Similarly in England, a wide range of health organisations and local authorities are making use of geographic information to deliver better and more targeted services − and save money at the same time. 

One such example can be found in the Midlands, where mapping has helped the local NHS and city council work together to tackle the serious and costly problem of obesity

In Birmingham, obesity in adults and children is significantly higher than the average for England; and is on the rise. The NHS in Birmingham estimates diseases related to being overweight or obese cost £330m a year. And when lost earnings due to early death or sickness are taken into account, the loss to the city is closer to £2.6bn each year.

While obesity is governed by a person’s biology and behaviour, social and environmental factors also have an influence and over the past 18 months Birmingham and Solihull NHS has been working with the city council to control the number of new licenses granted for fast food takeaways.

Beating fast food

Dr Iris Fermin, head of public health information and intelligence at Birmingham Public Health, explains: “We produced a map using Ordnance Survey geographic information and it revealed that some schools in Birmingham are hemmed in by 19 takeaways in a 400m radius. It also showed that more than 70 per cent of primary and secondary schools in the city have a kebab shop, chip shop, pizza store or Chinese takeaway within the same distance.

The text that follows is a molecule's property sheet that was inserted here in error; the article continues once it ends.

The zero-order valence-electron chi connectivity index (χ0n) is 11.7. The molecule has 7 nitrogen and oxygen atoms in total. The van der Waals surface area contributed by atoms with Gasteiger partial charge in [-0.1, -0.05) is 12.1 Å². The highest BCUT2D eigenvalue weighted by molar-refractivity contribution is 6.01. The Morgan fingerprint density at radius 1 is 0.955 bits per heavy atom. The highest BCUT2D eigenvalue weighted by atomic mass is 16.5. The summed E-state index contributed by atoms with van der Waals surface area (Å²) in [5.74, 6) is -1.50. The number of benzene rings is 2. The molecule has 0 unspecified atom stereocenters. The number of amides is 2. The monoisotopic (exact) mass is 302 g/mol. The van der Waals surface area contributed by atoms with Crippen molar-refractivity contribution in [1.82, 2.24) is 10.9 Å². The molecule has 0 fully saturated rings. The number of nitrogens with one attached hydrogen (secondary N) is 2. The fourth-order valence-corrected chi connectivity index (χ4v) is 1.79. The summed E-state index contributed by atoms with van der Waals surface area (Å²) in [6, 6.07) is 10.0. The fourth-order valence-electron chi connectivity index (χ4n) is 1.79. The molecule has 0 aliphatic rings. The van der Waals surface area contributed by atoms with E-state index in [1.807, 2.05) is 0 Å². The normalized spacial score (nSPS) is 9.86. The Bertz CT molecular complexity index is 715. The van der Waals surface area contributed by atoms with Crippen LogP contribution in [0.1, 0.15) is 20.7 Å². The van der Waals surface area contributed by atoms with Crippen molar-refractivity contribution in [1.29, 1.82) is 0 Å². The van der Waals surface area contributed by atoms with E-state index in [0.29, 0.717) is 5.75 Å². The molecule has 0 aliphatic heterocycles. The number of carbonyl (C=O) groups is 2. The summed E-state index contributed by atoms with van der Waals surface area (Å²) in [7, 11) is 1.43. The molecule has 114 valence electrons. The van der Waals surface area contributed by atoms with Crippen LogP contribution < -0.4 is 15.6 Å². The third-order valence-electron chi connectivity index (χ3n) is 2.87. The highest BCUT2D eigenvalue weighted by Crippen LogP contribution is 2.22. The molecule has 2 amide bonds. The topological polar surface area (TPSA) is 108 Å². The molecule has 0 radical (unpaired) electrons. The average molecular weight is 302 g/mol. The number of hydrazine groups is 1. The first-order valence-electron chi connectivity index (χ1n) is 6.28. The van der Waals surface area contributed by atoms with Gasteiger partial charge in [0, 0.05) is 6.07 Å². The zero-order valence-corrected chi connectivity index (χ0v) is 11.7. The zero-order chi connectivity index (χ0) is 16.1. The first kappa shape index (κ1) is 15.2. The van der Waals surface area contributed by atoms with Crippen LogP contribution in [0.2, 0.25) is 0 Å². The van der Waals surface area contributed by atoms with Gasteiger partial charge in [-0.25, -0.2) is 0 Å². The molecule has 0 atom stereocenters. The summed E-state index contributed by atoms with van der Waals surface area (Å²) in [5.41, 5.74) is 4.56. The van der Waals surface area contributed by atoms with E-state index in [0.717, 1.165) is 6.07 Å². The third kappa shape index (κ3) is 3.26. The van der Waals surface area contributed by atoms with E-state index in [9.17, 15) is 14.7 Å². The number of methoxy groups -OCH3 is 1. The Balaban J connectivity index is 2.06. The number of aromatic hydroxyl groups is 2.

“By presenting the information on a digital map our project team of councillors, planners, public health officials and other key representatives across the city has been able to see at a glance where action should be targeted. Specifically, digital maps have helped us to accurately describe where unhealthy fast food outlets are located in the city and to tackle their spread.”

She adds: “As a result of our findings, new rules have been agreed to control the number of unhealthy fast food outlets clustered around schools and within local centres. Furthermore, if a proposed takeaway is within 400m of a school then the head teacher has to be consulted. Several applications have been refused on these grounds already.”

Reducing teen pregnancy

Geographic information has also been key to a successful campaign to reduce teenage pregnancies in Hull.

Just over a decade ago, national statistics singled out the city as having one of the highest teenage pregnancy rates in the country with conception rates among under 18s reaching almost twice the national average. These rates, however, have reduced by 35 per cent since the city council, working jointly with Hull PCT (now Hull CCG), started using digital maps to plan its sexual health advice services.